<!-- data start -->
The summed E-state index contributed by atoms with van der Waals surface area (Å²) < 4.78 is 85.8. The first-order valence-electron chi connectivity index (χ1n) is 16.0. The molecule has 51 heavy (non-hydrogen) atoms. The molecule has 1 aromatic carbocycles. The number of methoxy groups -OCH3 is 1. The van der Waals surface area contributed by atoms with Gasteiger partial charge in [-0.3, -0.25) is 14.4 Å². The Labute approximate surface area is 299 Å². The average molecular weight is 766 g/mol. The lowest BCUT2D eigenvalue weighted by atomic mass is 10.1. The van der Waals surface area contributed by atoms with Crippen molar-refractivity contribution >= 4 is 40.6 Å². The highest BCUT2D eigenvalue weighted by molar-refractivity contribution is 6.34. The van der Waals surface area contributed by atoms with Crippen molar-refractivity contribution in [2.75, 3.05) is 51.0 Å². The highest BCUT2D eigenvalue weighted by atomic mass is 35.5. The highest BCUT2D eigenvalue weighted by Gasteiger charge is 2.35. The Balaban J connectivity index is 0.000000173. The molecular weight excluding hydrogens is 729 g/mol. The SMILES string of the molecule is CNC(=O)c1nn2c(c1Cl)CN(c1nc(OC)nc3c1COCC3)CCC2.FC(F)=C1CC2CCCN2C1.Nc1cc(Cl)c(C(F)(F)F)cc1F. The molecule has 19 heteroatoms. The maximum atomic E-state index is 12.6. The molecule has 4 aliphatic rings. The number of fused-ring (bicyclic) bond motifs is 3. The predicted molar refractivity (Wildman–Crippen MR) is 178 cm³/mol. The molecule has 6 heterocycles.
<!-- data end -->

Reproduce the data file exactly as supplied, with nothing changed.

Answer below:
The summed E-state index contributed by atoms with van der Waals surface area (Å²) < 4.78 is 85.8. The first-order valence-electron chi connectivity index (χ1n) is 16.0. The molecule has 51 heavy (non-hydrogen) atoms. The molecule has 1 aromatic carbocycles. The number of methoxy groups -OCH3 is 1. The van der Waals surface area contributed by atoms with Gasteiger partial charge in [-0.3, -0.25) is 14.4 Å². The Labute approximate surface area is 299 Å². The average molecular weight is 766 g/mol. The lowest BCUT2D eigenvalue weighted by atomic mass is 10.1. The van der Waals surface area contributed by atoms with Crippen molar-refractivity contribution >= 4 is 40.6 Å². The highest BCUT2D eigenvalue weighted by molar-refractivity contribution is 6.34. The van der Waals surface area contributed by atoms with Crippen molar-refractivity contribution in [2.75, 3.05) is 51.0 Å². The highest BCUT2D eigenvalue weighted by atomic mass is 35.5. The highest BCUT2D eigenvalue weighted by Gasteiger charge is 2.35. The Balaban J connectivity index is 0.000000173. The molecular weight excluding hydrogens is 729 g/mol. The SMILES string of the molecule is CNC(=O)c1nn2c(c1Cl)CN(c1nc(OC)nc3c1COCC3)CCC2.FC(F)=C1CC2CCCN2C1.Nc1cc(Cl)c(C(F)(F)F)cc1F. The molecule has 19 heteroatoms. The maximum atomic E-state index is 12.6. The molecule has 4 aliphatic rings. The number of fused-ring (bicyclic) bond motifs is 3. The predicted molar refractivity (Wildman–Crippen MR) is 178 cm³/mol. The molecule has 6 heterocycles.